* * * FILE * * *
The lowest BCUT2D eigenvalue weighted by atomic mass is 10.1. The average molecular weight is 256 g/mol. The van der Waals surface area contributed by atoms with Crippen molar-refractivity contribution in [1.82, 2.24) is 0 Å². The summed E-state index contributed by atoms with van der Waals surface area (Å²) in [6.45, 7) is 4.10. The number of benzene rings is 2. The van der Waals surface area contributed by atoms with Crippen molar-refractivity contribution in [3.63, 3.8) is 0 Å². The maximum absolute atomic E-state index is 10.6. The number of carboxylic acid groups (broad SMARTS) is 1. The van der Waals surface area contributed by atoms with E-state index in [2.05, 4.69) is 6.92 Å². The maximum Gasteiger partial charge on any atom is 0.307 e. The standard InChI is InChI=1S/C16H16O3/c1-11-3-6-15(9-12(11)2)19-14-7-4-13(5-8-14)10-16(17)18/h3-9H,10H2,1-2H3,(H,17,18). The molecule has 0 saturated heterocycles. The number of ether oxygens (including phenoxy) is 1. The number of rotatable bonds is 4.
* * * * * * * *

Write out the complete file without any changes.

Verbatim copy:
The lowest BCUT2D eigenvalue weighted by atomic mass is 10.1. The average molecular weight is 256 g/mol. The van der Waals surface area contributed by atoms with Crippen molar-refractivity contribution in [1.82, 2.24) is 0 Å². The summed E-state index contributed by atoms with van der Waals surface area (Å²) in [6.45, 7) is 4.10. The number of benzene rings is 2. The van der Waals surface area contributed by atoms with Crippen molar-refractivity contribution in [3.63, 3.8) is 0 Å². The maximum absolute atomic E-state index is 10.6. The number of carboxylic acid groups (broad SMARTS) is 1. The van der Waals surface area contributed by atoms with E-state index in [2.05, 4.69) is 6.92 Å². The maximum Gasteiger partial charge on any atom is 0.307 e. The standard InChI is InChI=1S/C16H16O3/c1-11-3-6-15(9-12(11)2)19-14-7-4-13(5-8-14)10-16(17)18/h3-9H,10H2,1-2H3,(H,17,18). The molecule has 0 saturated heterocycles. The number of ether oxygens (including phenoxy) is 1. The number of rotatable bonds is 4.